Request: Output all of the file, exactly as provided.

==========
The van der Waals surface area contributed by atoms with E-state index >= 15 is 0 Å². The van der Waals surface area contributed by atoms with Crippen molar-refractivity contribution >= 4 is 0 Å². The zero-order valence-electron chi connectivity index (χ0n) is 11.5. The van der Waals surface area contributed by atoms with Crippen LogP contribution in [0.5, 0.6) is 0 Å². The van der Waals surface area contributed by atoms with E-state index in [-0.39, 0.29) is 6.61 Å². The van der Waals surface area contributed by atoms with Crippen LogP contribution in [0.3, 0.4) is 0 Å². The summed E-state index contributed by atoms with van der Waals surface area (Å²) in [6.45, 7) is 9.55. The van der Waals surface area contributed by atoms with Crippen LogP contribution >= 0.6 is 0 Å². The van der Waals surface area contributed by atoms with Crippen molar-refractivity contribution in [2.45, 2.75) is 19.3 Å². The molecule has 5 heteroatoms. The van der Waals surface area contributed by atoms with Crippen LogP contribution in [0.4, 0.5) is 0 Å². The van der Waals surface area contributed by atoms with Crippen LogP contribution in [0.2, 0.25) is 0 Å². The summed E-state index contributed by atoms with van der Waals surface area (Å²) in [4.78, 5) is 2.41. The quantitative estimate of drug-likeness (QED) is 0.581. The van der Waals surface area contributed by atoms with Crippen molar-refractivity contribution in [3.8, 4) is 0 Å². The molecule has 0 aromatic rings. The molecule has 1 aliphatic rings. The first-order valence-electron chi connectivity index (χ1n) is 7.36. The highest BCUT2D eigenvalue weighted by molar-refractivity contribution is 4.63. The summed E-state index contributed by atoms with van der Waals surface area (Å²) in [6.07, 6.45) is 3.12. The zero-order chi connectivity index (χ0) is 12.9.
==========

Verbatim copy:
The van der Waals surface area contributed by atoms with E-state index >= 15 is 0 Å². The van der Waals surface area contributed by atoms with Crippen molar-refractivity contribution >= 4 is 0 Å². The zero-order valence-electron chi connectivity index (χ0n) is 11.5. The van der Waals surface area contributed by atoms with Crippen LogP contribution in [0.5, 0.6) is 0 Å². The van der Waals surface area contributed by atoms with E-state index in [-0.39, 0.29) is 6.61 Å². The van der Waals surface area contributed by atoms with Crippen LogP contribution in [0.3, 0.4) is 0 Å². The summed E-state index contributed by atoms with van der Waals surface area (Å²) in [6.45, 7) is 9.55. The van der Waals surface area contributed by atoms with Crippen LogP contribution >= 0.6 is 0 Å². The van der Waals surface area contributed by atoms with Crippen molar-refractivity contribution in [2.45, 2.75) is 19.3 Å². The molecule has 5 heteroatoms. The van der Waals surface area contributed by atoms with Crippen LogP contribution in [0.4, 0.5) is 0 Å². The van der Waals surface area contributed by atoms with Crippen LogP contribution in [0.2, 0.25) is 0 Å². The summed E-state index contributed by atoms with van der Waals surface area (Å²) in [4.78, 5) is 2.41. The quantitative estimate of drug-likeness (QED) is 0.581. The van der Waals surface area contributed by atoms with Crippen molar-refractivity contribution in [3.8, 4) is 0 Å². The molecule has 0 aromatic rings. The molecule has 1 aliphatic rings. The first-order valence-electron chi connectivity index (χ1n) is 7.36. The highest BCUT2D eigenvalue weighted by molar-refractivity contribution is 4.63. The summed E-state index contributed by atoms with van der Waals surface area (Å²) in [6.07, 6.45) is 3.12. The zero-order chi connectivity index (χ0) is 12.9.